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Mowing Made Safe

Pofessional Advice on Keeping Kids Safe Around Lawn Mowers

A fresh-cut lawn sets the perfect scene for summer memories. Backyard BBQs, a game of tag, or running through a sprinkler all start with the roar of a lawn mower. Lurking beneath the surface of this common routine lies a danger affecting thousands of children every year. Shriners Children's is raising awareness about the potential risks and necessary safety measures, and empowering parents and communities with the knowledge for prevention.

The statistics are alarming; annually, over 9,000 children find themselves in emergency rooms across the United States due to lawn mower injuries. Little hands, fingers, feet and toes are especially vulnerable – facing cuts, soft tissue injuries, fractures, burns and even amputations.

I’m able to relate to the patients, and it helps parents see that an accident doesn’t mean their child’s life is over.
Darren Rottman, POPS director, St. Louis

Darren Rottmann, manager of Pediatric Orthotics and Prosthetic Services (POPS) at Shriners Children's St. Louis, knows the dangers all too well. He became a Shriners Children's patient when he was just 3. Rottmann was in an accident involving a riding lawn mower that required a mid-calf amputation. His experience as a patient inspired him to enter the pediatric orthotics and prosthetics field as a technician, and eventually become the St. Louis POPS director. POPS helps design, fit and manufacture prosthetics and orthotics for children of all ages.

“Because of my accident and the fact that families can clearly see that I not only make prosthetics, but have one myself, I think it helps put their minds at ease. I’m able to relate to the patients, and it helps parents see that an accident doesn’t mean their child’s life is over. It might look different than they imagined, but their children can still live a full life,” said Darren.

Before you rev up that engine to create the perfect lawn stripes, let's go over some simple tips from Darren to keep your little ones safe.

Maturity & Age

  • Both push and riding lawn mowers are powerful machines that can cause life-threatening injuries. According to the American Academy of Orthopaedic Surgeons, children should be at least 12 before operating a push mower, and 16 before using a riding lawn mower.
  • Don’t let your child mow the yard alone until you are confident they understand the rules. Parents should use their best judgment on whether their child is mature and capable enough to operate a mower independently; even after they reach the recommended age.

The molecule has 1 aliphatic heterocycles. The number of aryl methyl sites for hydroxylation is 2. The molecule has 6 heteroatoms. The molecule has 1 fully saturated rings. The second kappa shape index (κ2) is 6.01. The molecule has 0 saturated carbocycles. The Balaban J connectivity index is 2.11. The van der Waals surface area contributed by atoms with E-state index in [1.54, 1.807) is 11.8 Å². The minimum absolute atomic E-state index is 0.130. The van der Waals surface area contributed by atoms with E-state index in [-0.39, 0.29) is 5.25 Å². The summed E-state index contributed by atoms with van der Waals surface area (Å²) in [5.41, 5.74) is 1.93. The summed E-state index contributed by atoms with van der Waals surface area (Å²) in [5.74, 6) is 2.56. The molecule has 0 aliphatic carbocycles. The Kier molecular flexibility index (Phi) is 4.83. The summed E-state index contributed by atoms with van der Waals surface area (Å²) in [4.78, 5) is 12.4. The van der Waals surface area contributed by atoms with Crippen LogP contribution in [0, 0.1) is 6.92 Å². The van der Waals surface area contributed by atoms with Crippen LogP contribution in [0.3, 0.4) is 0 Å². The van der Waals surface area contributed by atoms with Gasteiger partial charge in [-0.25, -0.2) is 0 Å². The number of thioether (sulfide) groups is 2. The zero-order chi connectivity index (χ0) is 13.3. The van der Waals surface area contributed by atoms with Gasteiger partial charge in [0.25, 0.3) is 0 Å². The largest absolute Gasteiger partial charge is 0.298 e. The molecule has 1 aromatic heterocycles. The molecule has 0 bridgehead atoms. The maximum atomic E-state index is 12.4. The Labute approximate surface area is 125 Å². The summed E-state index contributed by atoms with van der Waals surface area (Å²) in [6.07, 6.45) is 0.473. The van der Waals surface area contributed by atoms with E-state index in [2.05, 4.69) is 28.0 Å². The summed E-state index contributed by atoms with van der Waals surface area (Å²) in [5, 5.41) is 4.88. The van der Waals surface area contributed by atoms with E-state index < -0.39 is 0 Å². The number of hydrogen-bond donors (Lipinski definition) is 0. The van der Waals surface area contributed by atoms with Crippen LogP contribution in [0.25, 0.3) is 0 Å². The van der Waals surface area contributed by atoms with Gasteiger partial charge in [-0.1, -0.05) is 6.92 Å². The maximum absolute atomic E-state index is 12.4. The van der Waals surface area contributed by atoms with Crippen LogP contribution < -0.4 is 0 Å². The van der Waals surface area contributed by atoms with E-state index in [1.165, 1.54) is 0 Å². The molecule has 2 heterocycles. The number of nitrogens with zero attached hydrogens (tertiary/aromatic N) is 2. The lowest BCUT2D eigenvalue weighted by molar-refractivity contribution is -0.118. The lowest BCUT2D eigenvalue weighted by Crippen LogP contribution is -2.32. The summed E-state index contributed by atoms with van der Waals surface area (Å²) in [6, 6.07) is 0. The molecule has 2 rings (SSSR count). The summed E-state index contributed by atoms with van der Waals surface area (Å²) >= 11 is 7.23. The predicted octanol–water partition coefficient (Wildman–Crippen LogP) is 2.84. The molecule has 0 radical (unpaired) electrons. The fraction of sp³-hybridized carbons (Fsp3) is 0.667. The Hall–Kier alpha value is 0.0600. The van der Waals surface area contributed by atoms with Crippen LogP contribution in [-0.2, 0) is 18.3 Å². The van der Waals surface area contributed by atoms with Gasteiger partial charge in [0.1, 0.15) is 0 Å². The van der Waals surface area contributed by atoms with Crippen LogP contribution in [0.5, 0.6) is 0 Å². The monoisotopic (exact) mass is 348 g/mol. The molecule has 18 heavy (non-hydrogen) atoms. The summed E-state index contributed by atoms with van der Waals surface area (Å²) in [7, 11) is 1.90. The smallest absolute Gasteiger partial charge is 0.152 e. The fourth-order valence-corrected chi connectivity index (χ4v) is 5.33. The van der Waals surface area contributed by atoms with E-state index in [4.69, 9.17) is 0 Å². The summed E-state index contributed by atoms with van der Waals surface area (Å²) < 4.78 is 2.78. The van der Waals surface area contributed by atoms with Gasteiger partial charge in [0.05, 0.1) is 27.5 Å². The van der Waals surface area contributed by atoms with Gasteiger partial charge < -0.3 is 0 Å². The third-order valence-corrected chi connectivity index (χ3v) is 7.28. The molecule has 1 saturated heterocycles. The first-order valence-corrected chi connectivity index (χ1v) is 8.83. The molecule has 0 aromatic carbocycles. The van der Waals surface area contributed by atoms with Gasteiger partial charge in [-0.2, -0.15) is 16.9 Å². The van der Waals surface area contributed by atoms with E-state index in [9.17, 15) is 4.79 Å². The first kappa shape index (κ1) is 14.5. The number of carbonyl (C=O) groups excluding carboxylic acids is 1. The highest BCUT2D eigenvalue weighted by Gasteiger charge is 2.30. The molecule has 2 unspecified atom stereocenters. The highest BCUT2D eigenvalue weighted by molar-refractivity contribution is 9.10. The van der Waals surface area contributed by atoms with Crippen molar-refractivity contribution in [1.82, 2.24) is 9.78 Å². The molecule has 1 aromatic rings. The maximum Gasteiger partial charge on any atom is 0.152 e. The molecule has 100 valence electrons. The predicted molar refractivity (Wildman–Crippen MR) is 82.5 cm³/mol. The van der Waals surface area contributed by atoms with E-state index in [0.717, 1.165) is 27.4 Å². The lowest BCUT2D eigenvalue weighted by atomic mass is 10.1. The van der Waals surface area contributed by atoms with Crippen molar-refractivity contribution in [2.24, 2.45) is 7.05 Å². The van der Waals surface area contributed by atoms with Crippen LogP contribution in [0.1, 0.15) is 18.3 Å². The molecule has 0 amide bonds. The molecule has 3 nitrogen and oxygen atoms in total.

Safety First

  • Keep children inside or at a safe distance from the mower while it is running. We strongly advise parents to exercise caution immediately afterward as well, as mowers can become very hot – ensure your child does not touch them. Teach children that they are not toys. 
  • Children should never ride on lawn mowers with adults, even when the blades are off, as they may fall off or not know when it’s safe to approach. The most common patients seen in emergency situations are those who fall while someone else mows the lawn. 

Proper Prep

  • Clean up the yard before moving and remove all rocks, toys, sticks or other hazards. Mowing with debris in the yard could cause injury because any object lying on the ground could be propelled up to 200 miles per hour out of the mower’s discharge chute.
  • Wear long pants, gloves, goggles and closed-toe shoes when mowing. Even with careful cleaning of objects before mowing, mowers and trimmers can kick up rocks and sticks. Pants and long sleeves will help take the brunt of the impact, so your skin doesn't.

Last But Not Least - In An Emergency, Call 911

Even with safety measures, sometimes accidents happen, and that's why we're here to help. Shriners Children's continues to be a resource for patients. Our specially-trained orthotic and prosthetic specialists take the time to get to know each child. A visit to POPS is about more than measurements and mechanics; it is about sharing hopes and aspirations and providing information that allows the technicians to return to the lab and design the perfect device for each individual patient. Patients like Mollie, a 19-year-old who also experienced a mowing accident when she was 3, became a regular patient at POPS following a foot and ankle amputation.

"Shriners is such a great place and the staff has taught me so much. I'm especially thankful for the staff at POPS. They've been able to provide custom legs for me. One of my legs didn't have a slit in my toe for sandals, and Darren went out of his way to provide that. They've given me and my family a lot of strength and countless resources,"said Mollie.

Father mowing lawn while daughter, on a swing, watches